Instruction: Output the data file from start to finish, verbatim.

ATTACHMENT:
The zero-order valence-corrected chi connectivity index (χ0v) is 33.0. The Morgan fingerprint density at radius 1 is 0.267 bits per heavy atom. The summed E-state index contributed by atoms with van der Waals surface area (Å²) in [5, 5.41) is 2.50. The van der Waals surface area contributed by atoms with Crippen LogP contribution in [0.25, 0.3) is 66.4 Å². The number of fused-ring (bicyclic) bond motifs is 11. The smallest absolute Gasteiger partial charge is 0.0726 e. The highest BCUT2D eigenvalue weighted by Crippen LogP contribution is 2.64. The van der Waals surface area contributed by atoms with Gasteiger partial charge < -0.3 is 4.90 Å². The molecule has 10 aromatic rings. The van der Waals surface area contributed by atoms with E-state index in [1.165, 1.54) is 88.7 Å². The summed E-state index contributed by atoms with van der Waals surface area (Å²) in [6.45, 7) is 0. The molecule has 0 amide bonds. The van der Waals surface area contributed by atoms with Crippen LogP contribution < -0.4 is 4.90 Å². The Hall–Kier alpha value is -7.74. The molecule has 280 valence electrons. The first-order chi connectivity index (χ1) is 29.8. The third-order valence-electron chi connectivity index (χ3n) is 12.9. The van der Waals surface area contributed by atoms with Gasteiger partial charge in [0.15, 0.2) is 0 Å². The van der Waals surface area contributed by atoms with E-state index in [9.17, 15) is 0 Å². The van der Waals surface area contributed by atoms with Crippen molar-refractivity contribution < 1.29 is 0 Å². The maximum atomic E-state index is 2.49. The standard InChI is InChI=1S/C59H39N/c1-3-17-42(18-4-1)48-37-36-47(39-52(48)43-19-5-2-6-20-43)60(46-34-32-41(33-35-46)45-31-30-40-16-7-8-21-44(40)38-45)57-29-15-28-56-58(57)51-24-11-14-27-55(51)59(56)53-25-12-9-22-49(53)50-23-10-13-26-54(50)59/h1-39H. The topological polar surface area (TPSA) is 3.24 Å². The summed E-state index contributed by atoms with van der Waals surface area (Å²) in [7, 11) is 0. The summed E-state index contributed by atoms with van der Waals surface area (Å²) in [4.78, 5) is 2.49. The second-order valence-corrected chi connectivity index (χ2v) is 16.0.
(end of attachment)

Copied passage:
The zero-order valence-corrected chi connectivity index (χ0v) is 33.0. The Morgan fingerprint density at radius 1 is 0.267 bits per heavy atom. The summed E-state index contributed by atoms with van der Waals surface area (Å²) in [5, 5.41) is 2.50. The van der Waals surface area contributed by atoms with Crippen LogP contribution in [0.25, 0.3) is 66.4 Å². The number of fused-ring (bicyclic) bond motifs is 11. The smallest absolute Gasteiger partial charge is 0.0726 e. The highest BCUT2D eigenvalue weighted by Crippen LogP contribution is 2.64. The van der Waals surface area contributed by atoms with Gasteiger partial charge < -0.3 is 4.90 Å². The molecule has 10 aromatic rings. The van der Waals surface area contributed by atoms with E-state index in [1.165, 1.54) is 88.7 Å². The summed E-state index contributed by atoms with van der Waals surface area (Å²) in [6.45, 7) is 0. The molecule has 0 amide bonds. The van der Waals surface area contributed by atoms with Crippen LogP contribution < -0.4 is 4.90 Å². The Hall–Kier alpha value is -7.74. The molecule has 280 valence electrons. The first-order chi connectivity index (χ1) is 29.8. The third-order valence-electron chi connectivity index (χ3n) is 12.9. The van der Waals surface area contributed by atoms with Gasteiger partial charge in [0.15, 0.2) is 0 Å². The van der Waals surface area contributed by atoms with E-state index in [9.17, 15) is 0 Å². The van der Waals surface area contributed by atoms with Crippen molar-refractivity contribution < 1.29 is 0 Å². The maximum atomic E-state index is 2.49. The standard InChI is InChI=1S/C59H39N/c1-3-17-42(18-4-1)48-37-36-47(39-52(48)43-19-5-2-6-20-43)60(46-34-32-41(33-35-46)45-31-30-40-16-7-8-21-44(40)38-45)57-29-15-28-56-58(57)51-24-11-14-27-55(51)59(56)53-25-12-9-22-49(53)50-23-10-13-26-54(50)59/h1-39H. The topological polar surface area (TPSA) is 3.24 Å². The summed E-state index contributed by atoms with van der Waals surface area (Å²) in [7, 11) is 0. The summed E-state index contributed by atoms with van der Waals surface area (Å²) in [4.78, 5) is 2.49. The second-order valence-corrected chi connectivity index (χ2v) is 16.0.